Pa. EMS agency trying to pick up the pieces after shutdown, police search
"Financially, we are getting by," said John Doucette, Gilbertsville Ambulance's interim chief of operations. "We're making payroll and paying our bills."
DOUGLASS, Pa. — Prior to questions being raised about Gilbertsville Ambulance's finances and its longtime chief being fired, the agency was in the midst of asking the township for $100,000 in funding.
This and other aspects of the crisis with which the ambulance company is now struggling were aired Monday during a meeting of the township's emergency services board.
John Doucette, the agency's interim chief of operations, appeared before the emergency services board accompanied by new ambulance board President Mark Landes and Vice President Jessica Gisinger Doran.
The emergency services board includes Township Supervisors Chairman Joshua Stouch and is now chaired by Andrew Duncan, the township's emergency services coordinator.
Duncan, the township's emergency services coordinator and chief of the Gilbertsville Fire & Rescue Company, had been vice chairman but assumed the chairmanship after Garry Schmoltze was removed after being fired as the chief of operations at the ambulance company.
The other members of the emergency services board are Doucette, Rick Smith, Terry Heydt, Dave Yusko, Dean Brumbach and Police Chief Barry Templin Jr.
Stouch was absent from Monday's meeting but the two other township supervisors — Alan Keiser and Sara Carpenter — were in attendance.
The ambulance company's representatives emphasized they did not have questions about the agency's finances when they first began to appear before the township board of supervisors in January to ask for the implementation of an EMS tax that would raise $100,000 a year to help support ambulance service in the township.
That tax has not yet been implemented and Township Manager Peter Hiryak made clear that while the township wants to help, it will not be making a donation until treasurer Cindy O'Donnell has a chance to look at the ambulance company's books.
Hiryak described the revelation that the ambulance company recently had developed questions about its own books "as kind of a slap in the face" to township officials who had been mulling providing a donation.
"We had been painted a pretty rosy picture through June," he said.
Doucette, who is the police chief in Zerbe Township, Northampton County, said it was a "slap in the face to me as well. Speaking for the organization, I'm sorry this happened and it shouldn't have happened. Things came to light and it was painful."
He and the other ambulance agency representatives declined to get into details of the possible financial issues at the agency so as not to compromise the police investigation.
He said there are some concerns about the ambulance agency's books and its officials are cooperating with police detectives who are investigating whether there was any wrongdoing.
"We have some reservations about the numbers that were worked up," said Gisinger Doran.
Doucette pledged full cooperation and transparency going forward.
As of now, finances at the agency, whose full name is Gilbertsville Area Community Ambulance Service, are being run as tight as they can be run, Doucette told the township officials.
"Financially, we are getting by," Doucette said. "We're making payroll and paying our bills."
Landes said the agency will be refinancing its building — for which they owe very little on he said — and along with the annual membership drive, should help cover costs and expenses through next spring.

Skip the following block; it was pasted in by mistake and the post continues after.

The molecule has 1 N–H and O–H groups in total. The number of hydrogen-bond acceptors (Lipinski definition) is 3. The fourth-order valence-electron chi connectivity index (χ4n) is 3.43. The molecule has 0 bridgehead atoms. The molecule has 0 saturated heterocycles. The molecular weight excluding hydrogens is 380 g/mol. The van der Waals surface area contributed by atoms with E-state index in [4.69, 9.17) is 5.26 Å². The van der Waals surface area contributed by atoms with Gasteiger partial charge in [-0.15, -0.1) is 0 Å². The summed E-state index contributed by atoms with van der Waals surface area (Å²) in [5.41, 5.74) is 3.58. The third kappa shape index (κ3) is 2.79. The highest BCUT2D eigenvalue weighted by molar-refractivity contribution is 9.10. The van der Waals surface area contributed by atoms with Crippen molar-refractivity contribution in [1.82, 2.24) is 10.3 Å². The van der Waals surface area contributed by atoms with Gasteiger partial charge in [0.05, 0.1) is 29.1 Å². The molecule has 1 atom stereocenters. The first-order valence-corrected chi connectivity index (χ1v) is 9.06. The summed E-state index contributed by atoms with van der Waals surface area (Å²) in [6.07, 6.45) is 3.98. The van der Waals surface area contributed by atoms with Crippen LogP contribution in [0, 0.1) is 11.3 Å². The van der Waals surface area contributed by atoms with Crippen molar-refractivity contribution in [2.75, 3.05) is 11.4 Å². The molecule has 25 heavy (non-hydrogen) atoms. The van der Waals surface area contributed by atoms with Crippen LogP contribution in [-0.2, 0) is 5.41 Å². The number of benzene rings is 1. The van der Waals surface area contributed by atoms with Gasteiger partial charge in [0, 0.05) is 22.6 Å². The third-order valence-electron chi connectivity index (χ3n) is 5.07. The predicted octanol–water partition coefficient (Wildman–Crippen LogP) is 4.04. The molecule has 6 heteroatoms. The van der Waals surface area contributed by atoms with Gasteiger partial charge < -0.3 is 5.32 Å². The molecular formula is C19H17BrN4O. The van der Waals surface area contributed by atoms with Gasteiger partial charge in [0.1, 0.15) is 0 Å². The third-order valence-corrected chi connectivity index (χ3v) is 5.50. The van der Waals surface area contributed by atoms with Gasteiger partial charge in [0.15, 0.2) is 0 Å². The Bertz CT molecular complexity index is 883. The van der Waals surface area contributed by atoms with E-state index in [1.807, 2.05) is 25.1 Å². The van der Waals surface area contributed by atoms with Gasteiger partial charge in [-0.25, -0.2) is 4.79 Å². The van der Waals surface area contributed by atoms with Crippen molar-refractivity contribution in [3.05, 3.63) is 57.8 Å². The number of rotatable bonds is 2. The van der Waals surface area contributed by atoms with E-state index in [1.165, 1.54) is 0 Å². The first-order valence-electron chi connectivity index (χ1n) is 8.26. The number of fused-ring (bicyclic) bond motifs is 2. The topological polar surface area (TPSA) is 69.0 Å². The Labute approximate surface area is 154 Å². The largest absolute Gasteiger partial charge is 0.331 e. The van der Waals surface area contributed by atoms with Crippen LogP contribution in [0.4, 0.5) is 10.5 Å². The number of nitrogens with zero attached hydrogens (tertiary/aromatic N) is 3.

Although the agency recognizes the township might be hesitant to make a donation under the current circumstances, Doucette said "we're not asking for a specific amount, but we are in need."
The agency is also looking for two more board members and has offered a seat to the supervisor boards in both New Hanover and Douglass (Mont.) townships. Neither has accepted the offer as of yet.
Doucette confirmed several employees, volunteers and board members resigned after Schmoltze was fired, and noted he and Schmoltze "had a falling out a few months ago" and, as a result, Doucette had stopped working shifts on the ambulance and was only helping out administratively.
But he told the township that two new staff members have been hired and should be on board "no later than November." However, he said, "we have six open shifts we're still trying to fill" before the agency can be able to provide service "24/7, 365 days a year, which we feel is an obtainable goal."
In the meantime, Doucette said he has been taking on some shifts himself and said although he considers himself an "interim" chief of operations, that "I am not going away until this is fixed."
He said he supported Duncan's decision to de-certify the agency for 48 hours when the situation broke open and police searched the ambulance building in the wake of a report of weapons being kept there. None were found.
Doucette said the agency voluntarily ceased operations during that same period in other townships as well.
"We shut down there as well until the smoke had cleared," he said.
Duncan said the emergency services board and the township want to be involved to help find a solution to the issues there and noted that the financial difficulties are part of a larger crisis of poor funding for emergency medial services on the state and federal level.
"We want to do what's necessary to salvage the situation," said Gisinger Doran. "It's not fair for the residents to be stuck with inadequate emergency medical services because of problems without our organization."
The next meeting of the Douglass Emergency Services Board is scheduled for Oct. 10.
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